What is Byronism in Arms and The Man?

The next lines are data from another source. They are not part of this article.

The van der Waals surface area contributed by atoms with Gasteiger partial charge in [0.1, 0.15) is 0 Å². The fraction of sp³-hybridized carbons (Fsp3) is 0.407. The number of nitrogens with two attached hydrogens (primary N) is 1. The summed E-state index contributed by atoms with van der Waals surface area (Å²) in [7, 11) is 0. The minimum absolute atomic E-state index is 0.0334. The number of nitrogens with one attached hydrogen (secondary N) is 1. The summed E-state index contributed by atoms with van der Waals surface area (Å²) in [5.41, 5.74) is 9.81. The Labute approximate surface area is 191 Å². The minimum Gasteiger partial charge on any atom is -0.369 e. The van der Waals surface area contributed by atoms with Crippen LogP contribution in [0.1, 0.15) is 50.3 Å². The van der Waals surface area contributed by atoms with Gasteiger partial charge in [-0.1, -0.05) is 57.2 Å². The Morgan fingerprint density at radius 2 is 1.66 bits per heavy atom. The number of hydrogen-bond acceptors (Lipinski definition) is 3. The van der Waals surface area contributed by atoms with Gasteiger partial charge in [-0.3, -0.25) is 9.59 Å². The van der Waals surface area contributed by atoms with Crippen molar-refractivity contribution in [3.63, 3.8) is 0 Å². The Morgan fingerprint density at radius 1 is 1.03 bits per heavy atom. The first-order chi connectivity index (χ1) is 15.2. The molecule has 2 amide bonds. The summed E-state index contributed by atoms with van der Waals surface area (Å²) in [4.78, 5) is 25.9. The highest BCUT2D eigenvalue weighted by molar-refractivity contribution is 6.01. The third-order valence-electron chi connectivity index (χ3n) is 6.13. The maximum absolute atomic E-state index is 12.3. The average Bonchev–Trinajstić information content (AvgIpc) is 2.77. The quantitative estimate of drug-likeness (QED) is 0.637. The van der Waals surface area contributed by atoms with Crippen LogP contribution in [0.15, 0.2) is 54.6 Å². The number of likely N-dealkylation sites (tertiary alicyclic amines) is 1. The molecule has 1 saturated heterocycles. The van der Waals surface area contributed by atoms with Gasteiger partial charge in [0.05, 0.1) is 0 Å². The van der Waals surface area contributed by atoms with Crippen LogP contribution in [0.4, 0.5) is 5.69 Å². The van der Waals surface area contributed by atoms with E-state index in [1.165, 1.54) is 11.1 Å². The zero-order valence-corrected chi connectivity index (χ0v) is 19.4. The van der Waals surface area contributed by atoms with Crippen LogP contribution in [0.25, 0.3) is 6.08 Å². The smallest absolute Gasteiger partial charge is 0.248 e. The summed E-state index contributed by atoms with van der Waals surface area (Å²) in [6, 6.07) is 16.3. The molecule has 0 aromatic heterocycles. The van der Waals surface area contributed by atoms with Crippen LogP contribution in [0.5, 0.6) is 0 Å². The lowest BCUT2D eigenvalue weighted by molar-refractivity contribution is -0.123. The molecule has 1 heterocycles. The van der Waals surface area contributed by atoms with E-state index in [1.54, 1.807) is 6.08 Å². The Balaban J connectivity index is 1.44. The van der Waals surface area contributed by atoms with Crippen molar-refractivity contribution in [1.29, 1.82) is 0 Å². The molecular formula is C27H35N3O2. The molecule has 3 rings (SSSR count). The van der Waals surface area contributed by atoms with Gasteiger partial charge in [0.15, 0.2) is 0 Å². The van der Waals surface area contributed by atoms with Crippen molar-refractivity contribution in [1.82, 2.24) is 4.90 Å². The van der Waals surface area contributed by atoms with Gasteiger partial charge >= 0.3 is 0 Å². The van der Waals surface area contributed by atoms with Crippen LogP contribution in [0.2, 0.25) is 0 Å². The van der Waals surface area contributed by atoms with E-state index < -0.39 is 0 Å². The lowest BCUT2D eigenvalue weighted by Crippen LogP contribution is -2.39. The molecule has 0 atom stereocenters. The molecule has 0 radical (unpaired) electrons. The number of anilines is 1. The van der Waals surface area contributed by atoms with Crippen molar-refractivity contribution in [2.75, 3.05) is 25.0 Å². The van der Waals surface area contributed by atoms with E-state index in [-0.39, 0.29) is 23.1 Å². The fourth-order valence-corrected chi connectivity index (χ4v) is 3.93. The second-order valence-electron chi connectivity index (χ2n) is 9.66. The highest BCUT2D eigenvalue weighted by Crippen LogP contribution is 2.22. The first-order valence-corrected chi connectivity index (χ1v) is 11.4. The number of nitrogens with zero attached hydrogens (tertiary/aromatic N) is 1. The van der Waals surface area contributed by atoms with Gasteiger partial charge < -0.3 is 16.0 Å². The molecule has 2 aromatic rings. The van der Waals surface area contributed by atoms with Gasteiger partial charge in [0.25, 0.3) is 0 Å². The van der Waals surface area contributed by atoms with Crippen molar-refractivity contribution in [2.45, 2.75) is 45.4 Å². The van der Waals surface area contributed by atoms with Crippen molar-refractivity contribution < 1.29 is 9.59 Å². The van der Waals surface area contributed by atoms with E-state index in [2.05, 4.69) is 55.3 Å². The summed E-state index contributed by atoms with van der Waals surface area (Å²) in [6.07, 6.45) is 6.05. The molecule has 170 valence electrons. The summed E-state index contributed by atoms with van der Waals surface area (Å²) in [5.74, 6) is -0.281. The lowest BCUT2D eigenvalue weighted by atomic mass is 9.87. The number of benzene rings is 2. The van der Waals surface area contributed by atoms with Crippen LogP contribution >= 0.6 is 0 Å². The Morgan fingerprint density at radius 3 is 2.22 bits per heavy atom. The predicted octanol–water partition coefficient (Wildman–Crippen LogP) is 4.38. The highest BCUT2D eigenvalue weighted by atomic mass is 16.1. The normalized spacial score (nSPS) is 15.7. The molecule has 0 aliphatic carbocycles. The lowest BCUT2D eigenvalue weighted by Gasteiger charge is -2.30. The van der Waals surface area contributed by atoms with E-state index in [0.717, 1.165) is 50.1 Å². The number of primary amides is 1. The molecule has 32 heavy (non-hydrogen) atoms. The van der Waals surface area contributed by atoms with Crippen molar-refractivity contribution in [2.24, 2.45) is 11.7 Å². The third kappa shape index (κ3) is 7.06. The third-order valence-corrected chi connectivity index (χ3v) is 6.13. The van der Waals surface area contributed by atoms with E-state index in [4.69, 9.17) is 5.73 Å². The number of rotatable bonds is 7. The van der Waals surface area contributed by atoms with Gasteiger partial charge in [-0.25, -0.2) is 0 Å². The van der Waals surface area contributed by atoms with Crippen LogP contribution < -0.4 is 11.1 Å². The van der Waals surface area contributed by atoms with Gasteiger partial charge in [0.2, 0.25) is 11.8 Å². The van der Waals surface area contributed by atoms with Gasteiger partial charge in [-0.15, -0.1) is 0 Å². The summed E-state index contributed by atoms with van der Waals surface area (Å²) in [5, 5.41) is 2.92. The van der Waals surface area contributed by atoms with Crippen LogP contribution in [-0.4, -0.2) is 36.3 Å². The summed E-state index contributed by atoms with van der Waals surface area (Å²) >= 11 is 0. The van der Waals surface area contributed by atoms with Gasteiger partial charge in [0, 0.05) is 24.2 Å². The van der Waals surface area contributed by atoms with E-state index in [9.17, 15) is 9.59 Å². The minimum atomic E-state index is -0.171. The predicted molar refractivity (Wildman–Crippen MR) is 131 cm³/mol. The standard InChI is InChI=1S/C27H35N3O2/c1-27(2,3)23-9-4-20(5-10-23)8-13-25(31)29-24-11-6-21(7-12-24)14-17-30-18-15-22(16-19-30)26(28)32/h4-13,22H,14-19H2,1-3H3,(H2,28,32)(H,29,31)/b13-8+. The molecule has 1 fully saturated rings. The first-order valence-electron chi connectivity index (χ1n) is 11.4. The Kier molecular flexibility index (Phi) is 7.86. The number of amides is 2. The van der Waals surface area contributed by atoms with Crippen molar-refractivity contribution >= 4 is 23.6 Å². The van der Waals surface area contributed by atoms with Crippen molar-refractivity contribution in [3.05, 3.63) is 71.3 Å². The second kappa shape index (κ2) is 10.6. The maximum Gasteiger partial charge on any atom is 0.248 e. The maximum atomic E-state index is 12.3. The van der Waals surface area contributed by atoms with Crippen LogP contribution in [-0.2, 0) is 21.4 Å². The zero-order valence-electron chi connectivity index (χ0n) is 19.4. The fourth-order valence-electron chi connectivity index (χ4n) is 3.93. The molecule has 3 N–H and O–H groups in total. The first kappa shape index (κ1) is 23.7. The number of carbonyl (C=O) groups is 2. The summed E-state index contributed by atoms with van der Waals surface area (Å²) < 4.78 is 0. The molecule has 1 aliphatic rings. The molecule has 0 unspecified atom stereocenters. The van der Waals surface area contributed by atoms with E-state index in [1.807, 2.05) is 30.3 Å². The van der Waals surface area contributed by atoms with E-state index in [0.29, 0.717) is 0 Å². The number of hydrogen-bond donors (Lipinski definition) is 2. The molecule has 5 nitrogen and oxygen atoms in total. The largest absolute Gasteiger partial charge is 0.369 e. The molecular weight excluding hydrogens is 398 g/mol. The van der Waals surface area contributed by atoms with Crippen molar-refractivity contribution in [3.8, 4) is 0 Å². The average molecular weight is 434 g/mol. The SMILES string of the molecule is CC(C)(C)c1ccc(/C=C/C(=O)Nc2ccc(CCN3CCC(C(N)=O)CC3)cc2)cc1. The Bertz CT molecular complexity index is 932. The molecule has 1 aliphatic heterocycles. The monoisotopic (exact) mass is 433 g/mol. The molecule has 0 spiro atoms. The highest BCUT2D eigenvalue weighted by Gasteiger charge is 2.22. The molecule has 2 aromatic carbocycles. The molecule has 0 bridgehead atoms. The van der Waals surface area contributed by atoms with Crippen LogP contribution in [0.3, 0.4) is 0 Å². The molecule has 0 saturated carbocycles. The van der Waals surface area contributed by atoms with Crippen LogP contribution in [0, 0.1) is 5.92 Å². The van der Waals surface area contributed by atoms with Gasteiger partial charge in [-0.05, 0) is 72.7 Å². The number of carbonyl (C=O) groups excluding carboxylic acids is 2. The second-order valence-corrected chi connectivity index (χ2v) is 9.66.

Byronism is seen in the character of Major Saranoff, who is a shining example of Raina and her mother’s romanticized image of a hero. Sergius is often referred to as the Byronic hero or as the Hamlet of this play because he has an underlying despair about life. He clings to his idealized image of himself because he is afraid to find out who he really is. He knows that he is a different person with Raina than he is with Louka, and Louka has pointed out his hypocritical behaviors to him. Sergius realizes that there must be more to himself than the idealized soldier the young ladies worship, but of the other selves that he has observed in himself he says: “One of them is a hero, another a buffoon, another a humbug, another perhaps a bit of a blackguard.” He is disconcerted by the feeling that “everything I think is mocked by everything I do.” In losing Raina and declaring his love for Louka, Sergius is freed to be himself and to discover his own values. He is almost a fool in his attempt to live up to this image, especially in battle, for it is hopeless to try to embody a myth. Shaw uses this character to satirize these romanticized ideals.